Experts say an Cabinet spot is just one benefit of expelling recalcitrant coalition member
The Democratic Party would be well advised to cut loose the rebellious Prosperous Justice Party from the ruling coalition, if only because it would gain at least one additional Cabinet spot, a prominent political commentator said on Monday.
Umar S. Bakry, executive director of the National Survey Institute (LSN), said an exit by the Prosperous Justice Party (PKS), which has publicly opposed the government’s fuel price rise plan, would not significantly disrupt the six-party coalition.
“The Democratic Party would gain one or two more seats in the Cabinet. Moreover, its attention would not be divided because it would do away with the internal opposition and would not have to deal with more than its usual external political opposition parties,” Umar said in Jakarta on Monday.
“It would be able to more clearly distinguish between its enemies and its friends. So, PKS’s exit would not really threaten the Democratic Party’s interests,” he said.
Umar said he was unsure if Democratic Party chairman, and national president, Susilo Bambang Yudhoyono would be willing to expel the Islam-inspired party.
“I believe that if Yudhoyono had enough courage to fire PKS from the coalition, he would have done so a long time ago.”
But Grace Natalie, chief executive of Saiful Mujani Research and Consulting, said the Democratic Party would be vulnerable if it expelled PKS from the coalition.
Natalie said that such a move would prompt a power struggle between the Democratic Party and fellow coalition member Golkar, which may further disturb the coalition.
Natalie said Golkar could potentially take advantage of the Democrats’ weakened position by engaging in sneaky tactics to unsettle its coalition running mate.
“In terms of parliamentary seats, if the PKS were to leave, the coalition would still maintain dominance in the parliament. But the problem is that Golkar could not be trusted. Golkar politicians are political game playing experts, and with many experienced politicians it would not be a safe position to be in for the Democratic Party,” she said.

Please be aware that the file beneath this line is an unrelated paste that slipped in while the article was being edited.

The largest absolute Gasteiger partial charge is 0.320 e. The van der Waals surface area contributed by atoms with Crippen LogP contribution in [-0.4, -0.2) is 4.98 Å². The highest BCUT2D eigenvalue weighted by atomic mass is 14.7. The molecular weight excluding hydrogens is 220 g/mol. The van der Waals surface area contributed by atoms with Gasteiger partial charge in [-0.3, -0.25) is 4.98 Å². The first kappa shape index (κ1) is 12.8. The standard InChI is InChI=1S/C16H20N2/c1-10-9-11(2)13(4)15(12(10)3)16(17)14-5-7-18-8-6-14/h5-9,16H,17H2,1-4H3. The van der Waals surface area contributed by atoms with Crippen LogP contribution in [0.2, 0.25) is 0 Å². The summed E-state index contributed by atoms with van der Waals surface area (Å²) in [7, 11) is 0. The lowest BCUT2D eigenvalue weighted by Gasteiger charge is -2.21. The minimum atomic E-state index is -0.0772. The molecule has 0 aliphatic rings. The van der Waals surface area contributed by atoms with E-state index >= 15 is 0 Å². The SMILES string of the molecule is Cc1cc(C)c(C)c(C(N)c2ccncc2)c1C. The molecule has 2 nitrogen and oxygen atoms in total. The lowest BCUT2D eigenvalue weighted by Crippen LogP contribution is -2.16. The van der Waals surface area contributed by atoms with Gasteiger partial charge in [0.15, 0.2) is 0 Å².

For now it seems the PKS is safe from expulsion, with Democratic Party deputy chairman Max Sopacua saying the party could not oust PKS from the coalition.
Max said that in opposing the fuel price rise, PKS should have walked out of the coalition. In a symbolic way, it already had through its agitation on the fuel price issue, he added.
“PKS is not the Democratic Party’s business. The Democratic Party cannot oust it from the coalition just like that due to our equal strategic positioning. But although we are equal, what truly sets us apart is that the Democratic Party fully supports the government,” Max said on Monday.
“So I do think that PKS should have been out by now because it opposed the government’s policy,” he said.
Former PKS chairman and Minister of Communications and Information Technology Tifatul Sembiring said the party planned to hold an emergency board of advisors meeting on Wednesday to clarify the party’s stance on the fuel price rise.
“I will be presenting arguments as to why the government has arrived at this decision to give my colleagues more understanding of the issue,” Tifatul said at the State Palace compound on Monday.
As a Cabinet minister and secretary of the government team assigned to win public support for the subsidized fuel price increase, Tifatul said he was compelled to support the program.
Tifatul has long been involved in the government’s fuel price policy campaigns and media strategy.
“I have been campaigning on TV, radio and newspapers,” he said.
Tifatul said it was too early to speculate on the outcome of the meeting, or about the board of advisors’ decision on whether PKS would remain in the coalition.
Hanta Yuda, director of research firm Pol-Tracking Institute, predicted that PKS’s opposition to the government’s fuel price policy will not boost its popularity and will likely backfire on the party.
“What the PKS is doing could be perceived in two ways,” Hanta said. On one hand, the PKS could be seen as a party willing to fight for people’s aspirations, but its position in the coalition meant that it could be perceived as inconsistent and hypocritical.
The government plans to increase the price of fuel by an average of 33 percent from the current Rp 4,500 (50 cents) a liter within weeks. The policy follows rising global oil prices that have exacerbated both the budget deficit at the trade deficit.
PKS last week antagonized the Democratic Party with a series of banners it displayed across Jakarta rallying public opposition to the fuel price rise. It also opposed a price rise proposed in March 2012.
by: Carlos Paath & Ezra Sihite